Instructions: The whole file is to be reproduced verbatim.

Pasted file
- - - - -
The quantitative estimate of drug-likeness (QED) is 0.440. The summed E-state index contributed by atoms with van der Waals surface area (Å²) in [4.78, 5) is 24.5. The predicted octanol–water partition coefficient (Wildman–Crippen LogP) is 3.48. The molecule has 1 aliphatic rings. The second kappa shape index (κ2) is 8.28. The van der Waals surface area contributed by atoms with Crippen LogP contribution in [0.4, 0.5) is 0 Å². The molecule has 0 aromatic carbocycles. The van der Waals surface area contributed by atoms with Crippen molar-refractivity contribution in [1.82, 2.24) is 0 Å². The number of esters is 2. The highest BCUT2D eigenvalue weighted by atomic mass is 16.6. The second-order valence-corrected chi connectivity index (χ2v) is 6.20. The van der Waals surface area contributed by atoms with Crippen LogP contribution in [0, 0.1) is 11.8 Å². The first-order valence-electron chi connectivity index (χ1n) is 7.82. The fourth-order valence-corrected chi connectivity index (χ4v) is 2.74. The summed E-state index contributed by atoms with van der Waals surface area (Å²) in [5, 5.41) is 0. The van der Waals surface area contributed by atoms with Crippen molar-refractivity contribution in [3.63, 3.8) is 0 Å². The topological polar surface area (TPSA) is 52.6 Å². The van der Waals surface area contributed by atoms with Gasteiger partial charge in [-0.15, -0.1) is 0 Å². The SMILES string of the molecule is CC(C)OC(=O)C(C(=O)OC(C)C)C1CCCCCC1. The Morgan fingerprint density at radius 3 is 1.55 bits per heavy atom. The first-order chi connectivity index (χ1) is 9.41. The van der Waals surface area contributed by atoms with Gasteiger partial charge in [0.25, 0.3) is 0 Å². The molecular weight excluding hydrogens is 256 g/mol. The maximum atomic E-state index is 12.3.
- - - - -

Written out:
The quantitative estimate of drug-likeness (QED) is 0.440. The summed E-state index contributed by atoms with van der Waals surface area (Å²) in [4.78, 5) is 24.5. The predicted octanol–water partition coefficient (Wildman–Crippen LogP) is 3.48. The molecule has 1 aliphatic rings. The second kappa shape index (κ2) is 8.28. The van der Waals surface area contributed by atoms with Crippen LogP contribution in [0.4, 0.5) is 0 Å². The molecule has 0 aromatic carbocycles. The van der Waals surface area contributed by atoms with Crippen molar-refractivity contribution in [1.82, 2.24) is 0 Å². The number of esters is 2. The highest BCUT2D eigenvalue weighted by atomic mass is 16.6. The second-order valence-corrected chi connectivity index (χ2v) is 6.20. The van der Waals surface area contributed by atoms with Crippen LogP contribution in [0, 0.1) is 11.8 Å². The first-order valence-electron chi connectivity index (χ1n) is 7.82. The fourth-order valence-corrected chi connectivity index (χ4v) is 2.74. The summed E-state index contributed by atoms with van der Waals surface area (Å²) in [5, 5.41) is 0. The van der Waals surface area contributed by atoms with Crippen molar-refractivity contribution in [3.63, 3.8) is 0 Å². The topological polar surface area (TPSA) is 52.6 Å². The van der Waals surface area contributed by atoms with Gasteiger partial charge in [-0.15, -0.1) is 0 Å². The SMILES string of the molecule is CC(C)OC(=O)C(C(=O)OC(C)C)C1CCCCCC1. The Morgan fingerprint density at radius 3 is 1.55 bits per heavy atom. The first-order chi connectivity index (χ1) is 9.41. The van der Waals surface area contributed by atoms with Gasteiger partial charge in [0.25, 0.3) is 0 Å². The molecular weight excluding hydrogens is 256 g/mol. The maximum atomic E-state index is 12.3.